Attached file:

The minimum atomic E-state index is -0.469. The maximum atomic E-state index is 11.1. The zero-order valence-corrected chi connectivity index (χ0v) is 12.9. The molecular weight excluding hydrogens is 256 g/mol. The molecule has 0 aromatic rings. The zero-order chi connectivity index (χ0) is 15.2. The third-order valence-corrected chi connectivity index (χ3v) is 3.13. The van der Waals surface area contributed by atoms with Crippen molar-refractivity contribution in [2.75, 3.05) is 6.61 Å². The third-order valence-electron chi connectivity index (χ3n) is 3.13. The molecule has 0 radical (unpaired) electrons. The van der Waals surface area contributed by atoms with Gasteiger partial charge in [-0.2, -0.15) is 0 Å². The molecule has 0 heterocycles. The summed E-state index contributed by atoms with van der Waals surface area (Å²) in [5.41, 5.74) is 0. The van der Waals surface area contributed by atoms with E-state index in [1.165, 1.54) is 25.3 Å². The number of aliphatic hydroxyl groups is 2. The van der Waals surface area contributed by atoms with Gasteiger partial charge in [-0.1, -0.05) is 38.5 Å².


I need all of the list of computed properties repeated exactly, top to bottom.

The minimum atomic E-state index is -0.469. The maximum atomic E-state index is 11.1. The zero-order valence-corrected chi connectivity index (χ0v) is 12.9. The molecular weight excluding hydrogens is 256 g/mol. The molecule has 0 aromatic rings. The zero-order chi connectivity index (χ0) is 15.2. The third-order valence-corrected chi connectivity index (χ3v) is 3.13. The van der Waals surface area contributed by atoms with Crippen molar-refractivity contribution in [2.75, 3.05) is 6.61 Å². The third-order valence-electron chi connectivity index (χ3n) is 3.13. The molecule has 0 radical (unpaired) electrons. The van der Waals surface area contributed by atoms with Gasteiger partial charge in [-0.2, -0.15) is 0 Å². The molecule has 0 heterocycles. The summed E-state index contributed by atoms with van der Waals surface area (Å²) in [5.41, 5.74) is 0. The van der Waals surface area contributed by atoms with E-state index in [1.165, 1.54) is 25.3 Å². The number of aliphatic hydroxyl groups is 2. The van der Waals surface area contributed by atoms with Gasteiger partial charge in [-0.1, -0.05) is 38.5 Å².